Quantcast

Israel admits to 1988 Mossad assasination of ‘PLO No.2 Abu Jihad’: report

By Agence France-Presse
Friday, November 2, 2012 7:50 EDT
google plus icon
Photo dated April 1987 shows then President of Palestine Liberation Organisation (PLO) Yasser Arafat (centre), with his number two Khalil al-Wazir, known as Abu Jihad (left), and PLO executive committee member Jawid al-Kussai (right)
 
  • Print Friendly and PDF
  • Email this page

Israel has for the first time admitted assassinating the PLO’s former number two, Abu Jihad, in a raid on the movement’s Tunis headquarters in 1988, a newspaper reported on Thursday.

The report, published in Israel’s top-selling Yediot Aharonot, said the operation was planned by the Mossad spy agency and carried out by the Sayeret Matkal elite commando unit.

Abu Jihad, whose real name was Khalil al-Wazir, was shot dead in the early hours of April 16, 1988 in a commando raid on the PLO headquarters by what was presumed to be Israeli agents.

“Israel killed the number two man in the PLO, Abu Jihad, in Tunis in 1988, it can now be reported. The intelligence part of the assassination was overseen by the Mossad, and the operational side was carried out by Sayeret Matkal,” the paper said.

Publication of details about the operation was made possible after six months of negotiations between Yediot Aharonot and Israel’s military censors, the paper said.

Mossad did not immediately respond to requests for comment on the article.

The operation was commanded by Nahum Lev who, in an interview before his death in 2000, spoke frankly about his role in the operation although it was never published.

“I had read every page of the file on him,” he said. “Abu Jihad was connected to horrific acts against civilians. He was marked for death. I shot him with no hesitation.”

A long-time friend and deputy to the veteran leader Yasser Arafat who headed the Palestine Liberation Organisation, Abu Jihad had played a leading role in directing the 1987-1994 intifada uprising against the Israeli occupation.

“For us, it was the state of Israel which assassinated Abu Jihad,” said Mahmud al-Alul, a former assistant to the PLO deputy, and now a senior official in the Fatah movement of Palestinian president Mahmud Abbas.

“Abu Jihad was not assassinated by a soldier but by a decision of the Israeli government and its military leadership,” he told AFP, saying it was clear to the world which Israeli officials were responsible.

“Everybody knows who the prime minister was and the defence minister, and the heads of the security establishment. For us, they are responsible for killing him,” Alul said.

At the time, Yitzhak Shamir was premier, and the defence minister was Yitzhak Rabin, who later served as prime minister until he was killed by a rightwing extremist in 1995.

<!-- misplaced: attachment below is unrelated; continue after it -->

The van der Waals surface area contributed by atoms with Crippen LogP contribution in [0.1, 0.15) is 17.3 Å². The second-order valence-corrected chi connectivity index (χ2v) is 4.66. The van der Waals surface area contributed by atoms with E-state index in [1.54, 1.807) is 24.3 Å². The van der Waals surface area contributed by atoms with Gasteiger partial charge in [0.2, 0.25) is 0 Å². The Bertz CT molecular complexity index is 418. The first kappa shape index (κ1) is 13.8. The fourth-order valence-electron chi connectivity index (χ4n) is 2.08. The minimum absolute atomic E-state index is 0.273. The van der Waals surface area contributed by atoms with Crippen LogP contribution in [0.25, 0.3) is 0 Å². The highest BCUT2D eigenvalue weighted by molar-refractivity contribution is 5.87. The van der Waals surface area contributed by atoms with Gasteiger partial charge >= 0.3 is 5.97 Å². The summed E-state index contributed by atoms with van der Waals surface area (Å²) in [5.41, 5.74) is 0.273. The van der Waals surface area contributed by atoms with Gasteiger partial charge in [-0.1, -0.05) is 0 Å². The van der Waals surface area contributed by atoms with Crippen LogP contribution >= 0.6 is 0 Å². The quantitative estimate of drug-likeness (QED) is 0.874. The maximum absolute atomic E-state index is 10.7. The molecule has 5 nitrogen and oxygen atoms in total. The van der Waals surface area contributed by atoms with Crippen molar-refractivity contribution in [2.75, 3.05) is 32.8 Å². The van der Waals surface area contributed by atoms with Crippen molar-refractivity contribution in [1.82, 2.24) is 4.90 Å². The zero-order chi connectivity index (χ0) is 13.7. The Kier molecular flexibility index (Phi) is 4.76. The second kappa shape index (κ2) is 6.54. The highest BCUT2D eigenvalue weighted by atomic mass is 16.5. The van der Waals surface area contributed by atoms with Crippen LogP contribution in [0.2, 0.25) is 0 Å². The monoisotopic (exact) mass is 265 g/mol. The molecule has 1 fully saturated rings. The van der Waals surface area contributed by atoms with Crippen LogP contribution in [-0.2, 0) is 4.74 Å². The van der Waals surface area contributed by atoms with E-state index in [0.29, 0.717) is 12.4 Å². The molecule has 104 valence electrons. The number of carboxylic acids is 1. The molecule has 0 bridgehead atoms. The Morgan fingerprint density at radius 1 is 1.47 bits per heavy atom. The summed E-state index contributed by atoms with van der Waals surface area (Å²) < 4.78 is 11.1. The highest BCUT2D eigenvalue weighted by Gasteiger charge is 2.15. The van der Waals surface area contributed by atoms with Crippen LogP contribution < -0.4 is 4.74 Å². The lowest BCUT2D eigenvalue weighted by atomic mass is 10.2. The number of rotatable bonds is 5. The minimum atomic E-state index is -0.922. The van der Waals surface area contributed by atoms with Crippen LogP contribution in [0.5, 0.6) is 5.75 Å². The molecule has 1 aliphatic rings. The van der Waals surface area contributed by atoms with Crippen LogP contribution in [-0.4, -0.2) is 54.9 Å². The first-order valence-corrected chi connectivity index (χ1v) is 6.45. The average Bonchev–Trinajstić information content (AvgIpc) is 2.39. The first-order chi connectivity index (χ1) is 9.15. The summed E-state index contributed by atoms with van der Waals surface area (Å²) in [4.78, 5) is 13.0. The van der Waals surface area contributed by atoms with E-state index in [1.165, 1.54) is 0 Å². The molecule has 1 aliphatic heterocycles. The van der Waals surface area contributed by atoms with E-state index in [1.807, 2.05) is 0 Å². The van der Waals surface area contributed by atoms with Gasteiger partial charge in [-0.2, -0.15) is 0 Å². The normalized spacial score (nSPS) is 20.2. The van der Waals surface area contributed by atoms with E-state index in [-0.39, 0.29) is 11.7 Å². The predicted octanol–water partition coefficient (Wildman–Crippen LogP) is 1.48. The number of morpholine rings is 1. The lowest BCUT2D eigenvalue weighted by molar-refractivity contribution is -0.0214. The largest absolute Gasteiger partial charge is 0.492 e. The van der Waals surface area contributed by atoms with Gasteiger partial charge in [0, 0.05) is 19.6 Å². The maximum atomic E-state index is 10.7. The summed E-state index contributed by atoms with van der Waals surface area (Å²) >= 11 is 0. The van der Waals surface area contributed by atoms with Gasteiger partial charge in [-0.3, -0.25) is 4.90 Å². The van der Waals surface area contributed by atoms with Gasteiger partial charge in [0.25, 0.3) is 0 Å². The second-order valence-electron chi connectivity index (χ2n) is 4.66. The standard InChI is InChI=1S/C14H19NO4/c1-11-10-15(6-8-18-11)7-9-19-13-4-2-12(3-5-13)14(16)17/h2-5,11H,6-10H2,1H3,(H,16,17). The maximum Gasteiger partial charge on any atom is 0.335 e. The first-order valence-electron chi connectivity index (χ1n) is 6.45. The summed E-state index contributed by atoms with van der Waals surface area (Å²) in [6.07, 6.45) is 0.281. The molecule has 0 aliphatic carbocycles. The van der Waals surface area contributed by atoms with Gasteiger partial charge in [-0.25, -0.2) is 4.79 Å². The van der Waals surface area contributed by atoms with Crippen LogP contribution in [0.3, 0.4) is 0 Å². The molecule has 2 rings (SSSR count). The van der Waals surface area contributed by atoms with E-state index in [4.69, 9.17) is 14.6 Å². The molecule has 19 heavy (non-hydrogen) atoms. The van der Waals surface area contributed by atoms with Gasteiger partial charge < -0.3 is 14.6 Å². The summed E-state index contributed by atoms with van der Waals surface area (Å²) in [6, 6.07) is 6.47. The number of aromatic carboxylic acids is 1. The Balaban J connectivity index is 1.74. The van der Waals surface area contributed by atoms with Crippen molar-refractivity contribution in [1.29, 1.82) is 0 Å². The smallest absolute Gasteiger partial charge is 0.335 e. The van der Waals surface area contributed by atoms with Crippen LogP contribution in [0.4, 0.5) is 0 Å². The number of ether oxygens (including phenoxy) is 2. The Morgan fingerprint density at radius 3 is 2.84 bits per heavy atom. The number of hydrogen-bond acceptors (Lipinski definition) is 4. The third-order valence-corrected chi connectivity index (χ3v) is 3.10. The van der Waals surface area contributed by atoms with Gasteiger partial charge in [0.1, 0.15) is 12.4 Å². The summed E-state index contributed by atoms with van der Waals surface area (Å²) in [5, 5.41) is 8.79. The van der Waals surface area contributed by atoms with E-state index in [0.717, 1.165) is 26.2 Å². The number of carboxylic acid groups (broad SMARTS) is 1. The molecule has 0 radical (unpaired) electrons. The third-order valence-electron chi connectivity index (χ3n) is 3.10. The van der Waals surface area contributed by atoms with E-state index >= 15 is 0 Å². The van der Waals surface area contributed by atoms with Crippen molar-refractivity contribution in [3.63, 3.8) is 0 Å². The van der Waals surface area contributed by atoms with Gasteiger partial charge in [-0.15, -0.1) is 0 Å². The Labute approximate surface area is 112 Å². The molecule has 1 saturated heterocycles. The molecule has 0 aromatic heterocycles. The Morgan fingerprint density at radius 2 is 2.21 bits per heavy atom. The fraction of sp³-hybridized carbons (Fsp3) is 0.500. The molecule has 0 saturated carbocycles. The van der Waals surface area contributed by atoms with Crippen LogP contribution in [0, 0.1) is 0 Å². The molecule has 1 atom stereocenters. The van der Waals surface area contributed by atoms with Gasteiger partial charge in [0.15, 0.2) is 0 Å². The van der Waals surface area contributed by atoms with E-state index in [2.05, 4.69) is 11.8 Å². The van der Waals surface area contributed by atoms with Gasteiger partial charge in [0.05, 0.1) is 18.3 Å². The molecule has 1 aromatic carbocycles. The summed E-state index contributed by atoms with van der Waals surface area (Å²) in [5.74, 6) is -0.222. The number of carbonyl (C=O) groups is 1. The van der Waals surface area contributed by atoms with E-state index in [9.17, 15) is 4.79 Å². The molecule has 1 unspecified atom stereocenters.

Ehud Barak, the current defence minister, was the deputy chief of staff at the time, and Moshe Yaalon, now strategic affairs minister, was the unit commander of Sayeret Matkal.

Details outlined in the report show that 26 Sayeret Matkal commandos arrived on the beach in Tunis on the evening of April 15 and separated into two groups who were transported by car to a spot less than 500 metres (yards) from Abu Jihad’s house.

Lev and another commando disguised as a woman approached the house as if they were a couple out for an evening stroll.

On finding the first bodyguard dozing outside in a car, Lev shot him in the head with a gun equipped with a silencer that had been hidden in a large box of chocolates.

“When the other combatants received the signal that the outside guard had been neutralised, the members of the second group approached with equipment to break open the villa’s door. They rushed inside, wearing masks,” it said.

One of the agents ran up the stairs with Lev behind him.

“He shot Abu Jihad first,” Lev said. “It looked like he was holding a gun. Then I shot him, a long burst, careful not to hurt his wife who showed up. He died. Other combatants confirmed the kill.”

A second bodyguard and a gardener who was sleeping in the basement were also killed.

“It was too bad about the gardener,” Lev said. “But in operations like this, you have to ensure that all potential resistance is neutralised.”

Agence France-Presse
Agence France-Presse
AFP journalists cover wars, conflicts, politics, science, health, the environment, technology, fashion, entertainment, the offbeat, sports and a whole lot more in text, photographs, video, graphics and online.
 
 
 
 
By commenting, you agree to our terms of service
and to abide by our commenting policy.
 
Google+